In one of my seminars “Life beyond Hope” I teach what I call the “Laws of Survival”. These are the fundamental laws that we need to survive and thrive as “Hope-A-Holics” in our personal, community and business lives.
- Excellence through Belief: Is just one of these laws – the law that says believe that you are capable of being the best in everything you do.
I have learnt what constitutes success the hard way. For me, excellence is not something that one achieves simply by doing one of two things. It has to be a mindset that you follow, which shapes the way you perceive things. Past experience has taught me that beliefs are the most powerful force necessary for creating something good in life. When you believe that you are capable of achieving excellence, your belief becomes the driver that helps you get where you want to go. Positive beliefs not only help you to see what you want out of life, they also release the energy that you need to get there.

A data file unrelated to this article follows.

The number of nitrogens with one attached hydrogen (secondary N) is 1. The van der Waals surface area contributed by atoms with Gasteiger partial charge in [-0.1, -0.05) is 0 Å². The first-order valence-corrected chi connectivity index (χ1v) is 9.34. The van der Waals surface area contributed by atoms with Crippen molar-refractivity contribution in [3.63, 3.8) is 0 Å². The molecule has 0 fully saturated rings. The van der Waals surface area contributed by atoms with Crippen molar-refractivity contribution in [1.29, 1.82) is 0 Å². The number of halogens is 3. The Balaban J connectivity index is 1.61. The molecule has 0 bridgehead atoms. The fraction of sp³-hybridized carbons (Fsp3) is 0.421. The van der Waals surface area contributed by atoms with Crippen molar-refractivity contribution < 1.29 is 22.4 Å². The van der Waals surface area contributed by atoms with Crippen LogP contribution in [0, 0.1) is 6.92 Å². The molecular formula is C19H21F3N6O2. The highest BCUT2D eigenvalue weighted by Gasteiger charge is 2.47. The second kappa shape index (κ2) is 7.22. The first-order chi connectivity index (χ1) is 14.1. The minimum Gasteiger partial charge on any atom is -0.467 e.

Whilst I was in the US, I thought about all the negative beliefs concerning the future of our own country, which hold so many South Africans captive. The bottom line is that in order to motivate others to help us initiate workable, positive change in South Africa, we need to begin replacing negative perceptions with positive beliefs.
The same holds true for transforming our businesses or personal life arenas. Therefore if we all focus on modeling excellence, we will inspire the people around us to do the same, and ultimately we’ll all become more successful as a result.
- Freedom to Choose: Essentially, your beliefs are a matter of freedom of choice. The second “Law of Survival” is centered on a principle, which implies that our life choices are rooted in our freedom to make those choices. As a result, we also have to be prepared to take responsibility for the outcome of those choices. Fortunately, it’s never too late to change the way we think, and consequently each one of us has the power to change the way we live our lives.
Becoming a “Hope-A-Holic” begins with changing the way you think. Everything that man has created is capable of undergoing positive change. Model excellence and strive to be the best in everything you undertake, every day of your life. Do the best you can for more than thirty days, and then let me know what happens.